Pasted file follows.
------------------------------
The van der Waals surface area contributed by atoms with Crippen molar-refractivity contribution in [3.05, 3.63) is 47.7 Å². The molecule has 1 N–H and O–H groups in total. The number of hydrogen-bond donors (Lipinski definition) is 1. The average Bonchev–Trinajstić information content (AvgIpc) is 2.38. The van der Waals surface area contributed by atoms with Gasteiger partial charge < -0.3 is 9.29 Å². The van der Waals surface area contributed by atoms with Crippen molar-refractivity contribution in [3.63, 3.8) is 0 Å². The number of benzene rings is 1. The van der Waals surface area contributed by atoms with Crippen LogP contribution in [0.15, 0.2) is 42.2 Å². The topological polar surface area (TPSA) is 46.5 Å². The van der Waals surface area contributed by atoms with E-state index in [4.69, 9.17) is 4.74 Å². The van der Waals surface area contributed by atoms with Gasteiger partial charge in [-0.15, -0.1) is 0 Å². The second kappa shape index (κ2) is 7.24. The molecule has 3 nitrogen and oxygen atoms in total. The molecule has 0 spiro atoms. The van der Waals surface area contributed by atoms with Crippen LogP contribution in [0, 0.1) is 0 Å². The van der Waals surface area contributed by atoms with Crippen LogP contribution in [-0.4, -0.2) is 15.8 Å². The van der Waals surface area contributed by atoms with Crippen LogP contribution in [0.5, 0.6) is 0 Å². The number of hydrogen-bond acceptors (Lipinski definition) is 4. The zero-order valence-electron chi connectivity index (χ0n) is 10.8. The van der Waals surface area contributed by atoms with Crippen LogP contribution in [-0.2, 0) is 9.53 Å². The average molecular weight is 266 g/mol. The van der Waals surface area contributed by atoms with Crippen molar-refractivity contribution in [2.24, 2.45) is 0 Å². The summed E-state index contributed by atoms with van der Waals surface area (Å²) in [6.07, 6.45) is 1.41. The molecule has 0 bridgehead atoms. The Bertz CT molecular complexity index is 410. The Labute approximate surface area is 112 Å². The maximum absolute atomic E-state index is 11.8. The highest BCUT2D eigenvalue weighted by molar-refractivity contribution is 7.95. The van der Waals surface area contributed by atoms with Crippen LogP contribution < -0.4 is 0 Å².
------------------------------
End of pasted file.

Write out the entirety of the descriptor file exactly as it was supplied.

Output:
The van der Waals surface area contributed by atoms with Crippen molar-refractivity contribution in [3.05, 3.63) is 47.7 Å². The molecule has 1 N–H and O–H groups in total. The number of hydrogen-bond donors (Lipinski definition) is 1. The average Bonchev–Trinajstić information content (AvgIpc) is 2.38. The van der Waals surface area contributed by atoms with Gasteiger partial charge < -0.3 is 9.29 Å². The van der Waals surface area contributed by atoms with Crippen molar-refractivity contribution in [3.63, 3.8) is 0 Å². The number of benzene rings is 1. The van der Waals surface area contributed by atoms with Crippen LogP contribution in [0.15, 0.2) is 42.2 Å². The topological polar surface area (TPSA) is 46.5 Å². The van der Waals surface area contributed by atoms with E-state index in [4.69, 9.17) is 4.74 Å². The van der Waals surface area contributed by atoms with Gasteiger partial charge in [-0.15, -0.1) is 0 Å². The second kappa shape index (κ2) is 7.24. The molecule has 3 nitrogen and oxygen atoms in total. The molecule has 0 spiro atoms. The van der Waals surface area contributed by atoms with Crippen LogP contribution in [0, 0.1) is 0 Å². The van der Waals surface area contributed by atoms with Crippen LogP contribution in [-0.4, -0.2) is 15.8 Å². The van der Waals surface area contributed by atoms with Crippen LogP contribution in [0.5, 0.6) is 0 Å². The number of hydrogen-bond acceptors (Lipinski definition) is 4. The zero-order valence-electron chi connectivity index (χ0n) is 10.8. The van der Waals surface area contributed by atoms with Crippen LogP contribution in [-0.2, 0) is 9.53 Å². The average molecular weight is 266 g/mol. The van der Waals surface area contributed by atoms with Crippen molar-refractivity contribution in [2.24, 2.45) is 0 Å². The summed E-state index contributed by atoms with van der Waals surface area (Å²) in [6.07, 6.45) is 1.41. The molecule has 0 bridgehead atoms. The Bertz CT molecular complexity index is 410. The Labute approximate surface area is 112 Å². The maximum absolute atomic E-state index is 11.8. The highest BCUT2D eigenvalue weighted by molar-refractivity contribution is 7.95. The van der Waals surface area contributed by atoms with Crippen LogP contribution < -0.4 is 0 Å².